RSD is kicking my butt this week. I’ve been asked what RSD is, and this is an essay I wrote several years ago, and was in Chronic Pain Association of Canada newsletter at that time. RSD, Reflex Sympathetic Dystrophy, aka CRPS Complex/Chronic Regional Pain Syndrome, is a severe chronic pain disability. You can read more about the medical aspect here.
Dancing With The Dragon RSD
There’s a dragon living in my arm. Its scales are made up of broken jagged glass and razor blades. I can visualize the scales so clearly, made up of the old green Coke bottles, glinting and glittering with malicious intent. Sometimes, the dragon is quiet, only moving restlessly in its sleep, breathing its steam breath. Even just by being present, the scales dig and rip at me, the steam blisters…And the restless dreaming is the best I can ever hope for. Then there are the other times, when the dragon is active. Twisting and turning, its tail wrapping around my wrist or shoulder or elbow, and then dragging its tail away, leaving behind the tearing, burning sensation as the tissues and joints are shredded and splintered. It breathes fire everywhere, and each place its scales and claws touch, my arm is being torn, ripped, burned and charred. This is my ‘normal’.
Then there are the really terrible times. The dragon is angry about being trapped in my arm and wants out. It writhes in fury, clawing, biting, ripping and tearing, while trying to set fire to burn its way out.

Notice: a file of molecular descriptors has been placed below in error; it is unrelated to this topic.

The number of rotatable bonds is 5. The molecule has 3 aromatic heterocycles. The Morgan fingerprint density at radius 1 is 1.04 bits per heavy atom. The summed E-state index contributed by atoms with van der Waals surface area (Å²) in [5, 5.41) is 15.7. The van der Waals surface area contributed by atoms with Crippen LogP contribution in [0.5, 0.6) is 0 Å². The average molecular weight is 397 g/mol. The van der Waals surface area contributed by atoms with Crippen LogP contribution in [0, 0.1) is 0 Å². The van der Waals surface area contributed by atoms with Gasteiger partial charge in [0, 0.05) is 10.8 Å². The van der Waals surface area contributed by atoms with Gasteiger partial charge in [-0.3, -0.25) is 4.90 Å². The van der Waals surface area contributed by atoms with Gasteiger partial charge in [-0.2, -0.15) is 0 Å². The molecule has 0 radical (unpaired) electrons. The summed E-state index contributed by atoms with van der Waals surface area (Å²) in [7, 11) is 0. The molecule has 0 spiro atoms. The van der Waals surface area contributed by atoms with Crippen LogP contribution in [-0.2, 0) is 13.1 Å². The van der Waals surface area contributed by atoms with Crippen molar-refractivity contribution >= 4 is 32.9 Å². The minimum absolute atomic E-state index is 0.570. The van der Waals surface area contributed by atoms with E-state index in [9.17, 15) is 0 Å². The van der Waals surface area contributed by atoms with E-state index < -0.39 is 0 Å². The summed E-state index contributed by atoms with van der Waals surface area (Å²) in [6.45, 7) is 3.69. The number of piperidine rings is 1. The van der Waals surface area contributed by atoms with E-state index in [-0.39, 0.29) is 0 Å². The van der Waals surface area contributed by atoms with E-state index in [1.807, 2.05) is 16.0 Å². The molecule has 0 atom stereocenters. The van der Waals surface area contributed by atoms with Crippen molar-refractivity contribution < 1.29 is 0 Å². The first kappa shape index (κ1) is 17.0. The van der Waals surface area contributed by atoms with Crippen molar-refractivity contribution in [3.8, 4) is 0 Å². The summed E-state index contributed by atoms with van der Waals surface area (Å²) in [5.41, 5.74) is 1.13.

These sensations are so real that I look at my arm, expecting to see the jagged glass trying to push through my skin. If something doesn’t calm the dragon soon, I know from experience that my brain will be come a red haze, unable to think, and my body a curled, shuddering mass, huddled in the corner, reduced beyond the ability to form words. My throat utters the moans and cries of an injured animal, driven beyond the point of any coherency or humanity as the dragon tries to rip me apart from the inside out.
There’s no escape. Not for the dragon, or for myself. Each day brings uncertainty, never knowing how it will be in an hour, that afternoon, that evening.
I know that the dragon that is RSD will never completely go away. I do have hope, and prayer, that in time, the scales won’t be so jagged, the fiery breath tempered, and perhaps times when the dragon sleeps solidly and dreamlessly, for hours, days, even perhaps weeks at a time.
That’s the hope that I focus on, that I pray about and for.
That was written in 2009. I’m sorry to say that things haven’t changed. Every day is about how much pain, not if there’s pain.
But, I keep hoping. I keep doing the best I can, and refuse to allow RSD to rob me any more that it already has. I can’t predict or control pain flares, but I can control my attitude. Thank God for that.
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